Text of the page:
Roots of skepticism

Dissatisfaction with consultants' work is not the only explanation for skepticism about the profession. Other legitimate concerns are that the consulting industry is barely organized and is not regulated internally or by any government agency.

Consulting has no real barriers to entry. It is easier to become a consultant than it is to get a fishing license. Anyone with a business card can say, "I'm a consultant," hang out a shingle, solicit, and, most frightening of all, advise clients. As Tom Peters observed, ". . . we are going to become a nation of consultants. Perhaps we already have."6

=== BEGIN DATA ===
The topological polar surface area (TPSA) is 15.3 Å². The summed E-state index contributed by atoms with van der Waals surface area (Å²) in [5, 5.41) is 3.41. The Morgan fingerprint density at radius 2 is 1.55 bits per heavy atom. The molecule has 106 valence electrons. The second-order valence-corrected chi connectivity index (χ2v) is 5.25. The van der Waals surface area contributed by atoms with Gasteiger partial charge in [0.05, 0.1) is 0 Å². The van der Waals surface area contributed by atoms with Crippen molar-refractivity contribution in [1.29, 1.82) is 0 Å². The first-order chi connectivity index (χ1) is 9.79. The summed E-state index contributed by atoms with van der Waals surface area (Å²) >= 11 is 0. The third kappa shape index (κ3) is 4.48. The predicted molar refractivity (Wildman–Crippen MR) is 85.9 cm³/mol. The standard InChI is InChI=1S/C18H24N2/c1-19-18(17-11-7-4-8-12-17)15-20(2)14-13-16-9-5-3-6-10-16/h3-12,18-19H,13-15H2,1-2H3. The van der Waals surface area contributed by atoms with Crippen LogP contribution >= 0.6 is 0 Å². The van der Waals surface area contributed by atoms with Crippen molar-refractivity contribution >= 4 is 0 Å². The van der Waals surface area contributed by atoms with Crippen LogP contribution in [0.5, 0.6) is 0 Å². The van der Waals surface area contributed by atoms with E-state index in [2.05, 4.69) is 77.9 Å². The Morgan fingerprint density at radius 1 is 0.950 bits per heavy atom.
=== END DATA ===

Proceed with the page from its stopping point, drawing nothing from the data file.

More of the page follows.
Peters isn't too far off when you realize that such unlikely companies as United Parcel Service, Dell, Hitachi, and General Electric — to name just a few—have made successful inroads into consulting services. No doubt, other companies will add further competition to an oversupplied and skeptical market.

In these times of heightened sensitivity about ethics, the lack of formal standards governing consultants, absence of regulation, and intensity of competition make it easy to understand the growing cynicism about the value of consultants' offerings. At the same time, clients' expectations of consultants have evolved to a higher plane.

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